I don’t understand the Bible. But whose fault is that?

This week, I was busy preparing for the Bible study group that we organize every week. And that’s quite a job because let’s be honest… not every chapter of the Bible is an easy chapter to understand. Almost every day we hear someone say: “I don’t understand the Bible, it is so complicated, so do you know the solution to problem X that is going on in my life”?

It takes a while before we understand the context and I wondered how the readers of, for example, the first readers of the letters to Corinthians, Galatians, Hebrews, or Ephesians, did this. They received that letter “in the mail” and then what? How did they understand what the writer wanted to say to them?

The explanation is, that the original readers of those letters in the Bible could read it a lot easier than us at the time, among other things, is in the following. What is the common denominator of the Bible verses below?

Every day they continued to meet together in the temple courts. They broke bread in their homes and ate together with glad and sincere hearts,

Acts 2:46

Keep this Book of the Law always on your lips; meditate on it day and night, so that you may be careful to do everything written in it. Then you will be prosperous and successful.

Joshua 1:8

Now the Berean Jews were of more noble character than those in Thessalonica, for they received the message with great eagerness and examined the Scriptures every day to see if what Paul said was true.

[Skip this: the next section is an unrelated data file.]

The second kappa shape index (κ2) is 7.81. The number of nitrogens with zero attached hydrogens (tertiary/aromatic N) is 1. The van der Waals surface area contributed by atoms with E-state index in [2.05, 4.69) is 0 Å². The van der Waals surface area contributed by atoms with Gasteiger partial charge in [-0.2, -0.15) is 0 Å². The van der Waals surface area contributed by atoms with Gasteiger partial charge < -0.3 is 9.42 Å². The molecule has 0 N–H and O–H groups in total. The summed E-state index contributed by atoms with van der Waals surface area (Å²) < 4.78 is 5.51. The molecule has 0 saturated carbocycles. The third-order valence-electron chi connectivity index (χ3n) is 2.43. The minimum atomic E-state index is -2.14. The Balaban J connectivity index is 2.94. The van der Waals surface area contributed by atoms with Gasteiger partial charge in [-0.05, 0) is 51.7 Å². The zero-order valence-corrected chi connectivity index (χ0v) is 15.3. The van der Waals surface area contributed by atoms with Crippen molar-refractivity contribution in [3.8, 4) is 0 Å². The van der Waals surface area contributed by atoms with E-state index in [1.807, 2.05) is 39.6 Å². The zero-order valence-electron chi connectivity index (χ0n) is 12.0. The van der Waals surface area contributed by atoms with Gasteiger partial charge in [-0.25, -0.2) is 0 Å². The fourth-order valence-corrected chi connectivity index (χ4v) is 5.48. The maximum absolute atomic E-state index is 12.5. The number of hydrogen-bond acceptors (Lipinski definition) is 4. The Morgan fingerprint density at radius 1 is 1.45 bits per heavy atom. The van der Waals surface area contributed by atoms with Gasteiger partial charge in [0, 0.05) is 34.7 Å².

Acts 17:11

The people who received these letters studied the Bible. Every day! It had merged into their lives. It wasn’t an afterthought, no, it was an essential part of their lives. But there’s more…

The early church (including the Bereans) did not have the entire New Testament as we know it! They only had the Torah, some stories, some traditions and that letter they received. If you look a little further at that verse from Acts 17, for example, notice the order in which they investigated: the Bereans received, investigated, and ultimately believed the truth (Acts 17:11-12). This means that although they must have had many standards of their own, the Bible (in a basic form as they had it at the time) is the ultimate standard that normalized their standards. Those Bereans also believed in the Christian faith through what we now call the Old Testament. The Old Testament therefore also contains the same truths as the New Testament, and they do not contradict each other, but reinforce each other.

And as mentioned… they didn’t have the Bible as we know it yet, but they studied what they had A LOT. Daily, together, day and night as stated in Joshua 1:8

So once they got that letter in the mail, they understood it WAY better than we understand it now. Because the Old Testament is quoted a lot in those letters. Because they studied that Old Testament, they understood what was in those letters and also understood that the writer referred back to that Old Testament in many verses, without the precise old Old Testament verse being mentioned in that letter. That was not necessary, because the writer of the letter could assume that they, the readers, knew the Old Testament inside and out.

As an example of how that works, we can look at Hebrews 4, for example, where it says the following:

Now we who have believed enter that rest, just as God has said, “So I declared on oath in my anger,
    ‘They shall never enter my rest.’” And yet his works have been finished since the creation of the world.

Hebrews 4:3

If you read this “as it is”, there is little to understand. But those readers at the time knew, from studying, the Old Testament. And they immediately recognized a quote that comes from Psalm 95: